European journal of applied physiology and occupational physiology. vol:80 issue:6 pages:519-26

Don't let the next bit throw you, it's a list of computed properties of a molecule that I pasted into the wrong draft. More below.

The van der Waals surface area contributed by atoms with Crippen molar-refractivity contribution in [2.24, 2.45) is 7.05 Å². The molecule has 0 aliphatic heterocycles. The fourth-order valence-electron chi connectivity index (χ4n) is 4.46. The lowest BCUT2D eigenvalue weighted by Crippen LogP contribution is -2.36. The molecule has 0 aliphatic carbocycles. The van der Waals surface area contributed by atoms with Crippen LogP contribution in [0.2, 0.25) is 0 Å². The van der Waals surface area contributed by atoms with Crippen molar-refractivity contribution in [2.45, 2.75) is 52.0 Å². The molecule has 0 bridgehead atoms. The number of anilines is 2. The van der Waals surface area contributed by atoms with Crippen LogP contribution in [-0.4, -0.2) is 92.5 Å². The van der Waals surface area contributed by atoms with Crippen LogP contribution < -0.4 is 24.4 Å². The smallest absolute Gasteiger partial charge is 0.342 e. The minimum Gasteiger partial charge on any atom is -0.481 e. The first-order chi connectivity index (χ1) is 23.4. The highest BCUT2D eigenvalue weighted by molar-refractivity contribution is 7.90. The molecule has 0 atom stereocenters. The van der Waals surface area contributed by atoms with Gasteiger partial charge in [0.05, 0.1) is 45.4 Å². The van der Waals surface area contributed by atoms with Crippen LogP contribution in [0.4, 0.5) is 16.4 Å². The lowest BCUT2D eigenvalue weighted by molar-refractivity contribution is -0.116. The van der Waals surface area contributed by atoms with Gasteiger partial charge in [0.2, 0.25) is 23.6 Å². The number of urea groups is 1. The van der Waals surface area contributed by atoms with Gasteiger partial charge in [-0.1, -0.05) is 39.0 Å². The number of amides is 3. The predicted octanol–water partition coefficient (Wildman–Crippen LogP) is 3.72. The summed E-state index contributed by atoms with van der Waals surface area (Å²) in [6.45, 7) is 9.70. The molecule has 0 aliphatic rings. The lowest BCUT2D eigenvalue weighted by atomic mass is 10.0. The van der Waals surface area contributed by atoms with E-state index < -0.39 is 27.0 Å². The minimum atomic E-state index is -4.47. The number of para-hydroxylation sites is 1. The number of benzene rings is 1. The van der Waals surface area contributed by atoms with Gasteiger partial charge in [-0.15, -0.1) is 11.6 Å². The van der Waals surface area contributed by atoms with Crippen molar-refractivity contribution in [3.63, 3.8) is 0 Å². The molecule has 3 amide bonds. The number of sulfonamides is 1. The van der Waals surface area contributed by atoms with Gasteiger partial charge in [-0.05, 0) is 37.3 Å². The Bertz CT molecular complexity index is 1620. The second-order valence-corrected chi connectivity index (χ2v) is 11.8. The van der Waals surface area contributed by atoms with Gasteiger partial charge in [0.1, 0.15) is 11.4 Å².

We have used a new approach to study the effects of overload on skeletal muscle phenotype in mice. The method used avoids any traumatising contact with muscles and the inflammatory reaction that this may provoke. Blocks of lead embedded in silicone were inserted under the skin of the lower part of the back. After 1 month, a 17% hypertrophy was found to have occurred in the tonic soleus muscle, but no change was observed in the fast-twitch extensor digitorum longus (EDL) muscle. The main effects on the contractile properties of the soleus muscle were a decrease in the tetanic relaxation rate and a reduction in the maximal velocity of shortening. Immunohistological analysis of the soleus muscles revealed an increase in the proportion of fibres that express myosin heavy chain (MHC) 1, from 54.2% to 73.9%, with a reduction in the proportion of MHC2a-positive fibres, from 45.8% to 30.2%. These changes were accompanied by an increase in the proportion of fibres that express the slow type of sarcoplasmic reticulum calcium pump (SERCA2a), from 61.8% to 84.7%. In EDL muscles, overload induced only minor changes. Thus, this method of overload affected the soleus muscle in particular. The observed changes in the control of muscle contraction were significantly larger than the changes in typical myofibrillar properties that were observed. These results indicate that there is a temporal dissociation between the relative expression of MHCs and SERCAs.